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Jakaya Mrisho Kikwete: Tanzania’s Sociopolitical ‘Laughing-Stock’?

Tanzanian outgoing President Jakaya Mrisho Kikwete

Today is a day that is difficult to hold back some thoughts running through my mind about my country Tanzania and my continent Afrika.

Just in what I would call the aftermath of the electoral process, the balloting, the ghost that has raided Afrika of precious lives seems to knock at the doors of Tanzania. And as I write this, I tremble and experience thin cold sweat of the unbeknown.

In 2005 around this time, Jakaya Kikwete, the current president of Tanzania won popular voters’ hearts to become the presidential office victor with the highest percentage of votes. I dare say that I was among the supporters who worked day and night under CCM’s social enterprise, then called Tanzania Green Company Ltd (TGCL). My role was to ensure that campaign materials were distributed countrywide. I worked and traveled long hours. I met CCM’s stalwarts in every region either at CCM’s offices in Dodoma and Dar Es Salaam.

Finally, we had the president who many believed, learned politics at the feet of Mwalimu Julius Kambarage Nyerere. The people of Tanzania, including myself had high hopes that finally, social and economic wounds inflicted on the people of Tanzania will now be no more.

Jakaya Kikwete, the buzzword

Generally, Jakaya Kikwete wears a pretty face. Traveling from one end of Tanzania to another after the 2005 elections, the name Jakaya Kikwete was a buzzword. Just like God peddled the righteousness of Job to Satan, so Tanzanians peddled the attributes of Jakaya Kikwete. ‘Have you considered our new president Jakaya Kikwete, that there’s none like him in Afrika, a man with pretty face, a beautiful smile, one who ‘shuns’ corruption and delights in the promotion of democracy and equity?’

In my many travels around Afrika, and after every presentation I made, ladies came and greeted me. ‘They are coming to thank me for a cohesive presentation and contribution to the subject matter, so I thought in self gratification! No. My hopes and expectations were dashed. These ladies only wanted to tell me this, “You guys have a handsome president”. Indeed he was a ladies’ man. No offence meant to women. I am a feminist. And I think a world without women would mean a world where only fossils live. No newness.

Jakaya Kikwete in Tanzania has been known throughout his tenure in the presidency as one who loved dancing. He promoted local music industry. He also supported pageantry in the land. In doing so, he danced with all the beauty pageants in the land. He is indeed a good dancer, just as much as he appeared to be a good politician.

In the eyes of the international community, he was among the top leaders in Afrika who held what would be termed as ‘progressive’ politics. On the Society for Recognition of Famous People’s website, these are the attributes given to Jakaya Kikwete: “The lively East African President is credited with a lot of changes and transformations in the East African state. The President is hailed to be out going, down to earth, accessible and media friendly”. This is who he presented himself to be, not only at home but abroad as well.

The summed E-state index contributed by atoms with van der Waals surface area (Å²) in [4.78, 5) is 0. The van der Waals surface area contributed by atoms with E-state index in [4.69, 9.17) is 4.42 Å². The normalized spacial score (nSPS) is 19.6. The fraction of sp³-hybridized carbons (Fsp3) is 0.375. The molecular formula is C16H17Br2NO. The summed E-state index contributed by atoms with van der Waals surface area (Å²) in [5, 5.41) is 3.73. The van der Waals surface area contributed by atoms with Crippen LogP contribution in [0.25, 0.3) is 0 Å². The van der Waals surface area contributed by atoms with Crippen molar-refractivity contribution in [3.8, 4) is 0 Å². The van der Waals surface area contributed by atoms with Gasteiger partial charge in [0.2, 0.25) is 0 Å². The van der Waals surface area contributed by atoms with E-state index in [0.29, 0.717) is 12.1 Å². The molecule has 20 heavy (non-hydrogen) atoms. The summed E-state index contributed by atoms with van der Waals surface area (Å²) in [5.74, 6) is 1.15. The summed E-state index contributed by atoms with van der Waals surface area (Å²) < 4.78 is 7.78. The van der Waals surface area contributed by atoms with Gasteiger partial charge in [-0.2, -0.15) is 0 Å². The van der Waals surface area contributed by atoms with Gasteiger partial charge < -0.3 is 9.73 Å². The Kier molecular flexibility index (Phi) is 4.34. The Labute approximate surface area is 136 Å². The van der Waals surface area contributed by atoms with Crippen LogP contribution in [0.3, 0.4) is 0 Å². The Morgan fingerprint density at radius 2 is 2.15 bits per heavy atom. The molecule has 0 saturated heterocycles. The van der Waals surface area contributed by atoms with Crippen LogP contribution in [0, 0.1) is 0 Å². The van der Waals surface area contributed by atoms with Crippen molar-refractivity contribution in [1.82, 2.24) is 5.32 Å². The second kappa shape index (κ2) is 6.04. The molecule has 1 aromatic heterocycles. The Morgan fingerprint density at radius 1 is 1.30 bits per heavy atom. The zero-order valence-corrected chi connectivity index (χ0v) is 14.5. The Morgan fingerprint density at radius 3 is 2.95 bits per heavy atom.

Hopes Trampled Underfoot

As years have passed, Jakaya Kikwete’s popularity have dwindled significantly among the ‘common’ Tanzanians. This happened, not only because of the falling economic stability trends and rising levels of poverty among the people of Tanzania but also, visible are the contentions at party levels. Within Party circles, he seems to have created new friends and abandoned the old-stock CCM cadres. Among the citizenry, he has lived a lie. The prosperity he promised through the slogan “Maisha Bora kwa Kila Mtanzania” (Better Livelihoods for Each Tanzanian) in 2005 turned into the worst nightmare to the majority of the people of Tanzania. In the minds of many Tanzanians, now, this was the very opposite of what he was saying. The reality proved that Jakaya Kikwete’s government followed the colonial pathways. All he has done is to accumulate wealth for himself, his family and playing an active role of bedfellow with multinational companies who are busy ‘expatriating’ the country’s resources.

May be many at home and abroad are asking, “where did things go wrong?” A few ‘speculatory’ views would help. One, as assumption would have it, he may have learnt his leadership skills early in life from examples that were set from his close family members. As historical narratives inform us, “His grandfather, Mrisho Kikwete was a local chief. His father was a District Commissioner during the colonial days, Regional Secretary and then an Ombudsman when Tanzania got its independence”.  Two, the people of Tanzania may have just been dead wrong. Taking into consideration the ministerial portfolios he held previous to his position as the nation’s most powerful man, there seem to be no memory among the citizenry about his role on crimes such as the Bulyanhulu Massacres. He was the minister who stamped off the operation. When you think of other scandals, including Buzwagi gold mine’s shady contract signing at a hotel room in London, Richmond, Dowans etc. In all these accounts, he had no muscles strong enough to make difficult decisions. Even Edward Lowassa who I believe is one of the topmost corrupt public figures in Tanzania, said so.

Jakaya Kikwete not ‘just’ a Pretty Face